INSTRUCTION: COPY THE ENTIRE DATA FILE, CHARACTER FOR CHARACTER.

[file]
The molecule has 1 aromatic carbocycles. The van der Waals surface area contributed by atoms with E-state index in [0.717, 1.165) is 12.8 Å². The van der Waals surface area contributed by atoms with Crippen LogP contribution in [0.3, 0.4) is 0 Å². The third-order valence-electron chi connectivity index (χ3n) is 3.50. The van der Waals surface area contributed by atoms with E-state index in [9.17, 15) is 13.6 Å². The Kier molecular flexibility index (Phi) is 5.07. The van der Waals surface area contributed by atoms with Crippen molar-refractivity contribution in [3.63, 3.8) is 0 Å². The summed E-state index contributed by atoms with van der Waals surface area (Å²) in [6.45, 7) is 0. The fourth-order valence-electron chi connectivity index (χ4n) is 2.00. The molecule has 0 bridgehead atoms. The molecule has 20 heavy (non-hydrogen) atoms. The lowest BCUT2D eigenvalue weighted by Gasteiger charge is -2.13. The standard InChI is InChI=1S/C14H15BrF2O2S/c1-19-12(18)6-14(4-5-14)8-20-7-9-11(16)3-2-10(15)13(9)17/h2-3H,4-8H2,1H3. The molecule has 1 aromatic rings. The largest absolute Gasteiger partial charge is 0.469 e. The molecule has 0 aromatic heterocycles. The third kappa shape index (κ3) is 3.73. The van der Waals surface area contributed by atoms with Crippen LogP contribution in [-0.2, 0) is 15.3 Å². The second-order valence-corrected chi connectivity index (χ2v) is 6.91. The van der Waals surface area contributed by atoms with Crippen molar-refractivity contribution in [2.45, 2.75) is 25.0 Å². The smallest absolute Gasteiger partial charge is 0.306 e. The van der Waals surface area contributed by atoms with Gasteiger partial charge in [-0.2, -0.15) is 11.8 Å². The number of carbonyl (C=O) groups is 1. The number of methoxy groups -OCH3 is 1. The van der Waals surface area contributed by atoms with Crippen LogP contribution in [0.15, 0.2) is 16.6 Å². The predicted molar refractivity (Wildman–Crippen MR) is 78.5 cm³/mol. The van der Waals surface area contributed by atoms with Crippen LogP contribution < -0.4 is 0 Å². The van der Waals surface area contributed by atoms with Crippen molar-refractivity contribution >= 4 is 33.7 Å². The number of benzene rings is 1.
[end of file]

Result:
The molecule has 1 aromatic carbocycles. The van der Waals surface area contributed by atoms with E-state index in [0.717, 1.165) is 12.8 Å². The van der Waals surface area contributed by atoms with Crippen LogP contribution in [0.3, 0.4) is 0 Å². The third-order valence-electron chi connectivity index (χ3n) is 3.50. The van der Waals surface area contributed by atoms with E-state index in [9.17, 15) is 13.6 Å². The Kier molecular flexibility index (Phi) is 5.07. The van der Waals surface area contributed by atoms with Crippen molar-refractivity contribution in [3.63, 3.8) is 0 Å². The summed E-state index contributed by atoms with van der Waals surface area (Å²) in [6.45, 7) is 0. The fourth-order valence-electron chi connectivity index (χ4n) is 2.00. The molecule has 0 bridgehead atoms. The molecule has 20 heavy (non-hydrogen) atoms. The lowest BCUT2D eigenvalue weighted by Gasteiger charge is -2.13. The standard InChI is InChI=1S/C14H15BrF2O2S/c1-19-12(18)6-14(4-5-14)8-20-7-9-11(16)3-2-10(15)13(9)17/h2-3H,4-8H2,1H3. The molecule has 1 aromatic rings. The largest absolute Gasteiger partial charge is 0.469 e. The molecule has 0 aromatic heterocycles. The third kappa shape index (κ3) is 3.73. The van der Waals surface area contributed by atoms with Crippen LogP contribution in [-0.2, 0) is 15.3 Å². The second-order valence-corrected chi connectivity index (χ2v) is 6.91. The van der Waals surface area contributed by atoms with Crippen molar-refractivity contribution in [2.45, 2.75) is 25.0 Å². The smallest absolute Gasteiger partial charge is 0.306 e. The van der Waals surface area contributed by atoms with Gasteiger partial charge in [-0.2, -0.15) is 11.8 Å². The number of carbonyl (C=O) groups is 1. The number of methoxy groups -OCH3 is 1. The van der Waals surface area contributed by atoms with Crippen LogP contribution in [0.15, 0.2) is 16.6 Å². The predicted molar refractivity (Wildman–Crippen MR) is 78.5 cm³/mol. The van der Waals surface area contributed by atoms with Crippen LogP contribution < -0.4 is 0 Å². The van der Waals surface area contributed by atoms with Crippen molar-refractivity contribution >= 4 is 33.7 Å². The number of benzene rings is 1.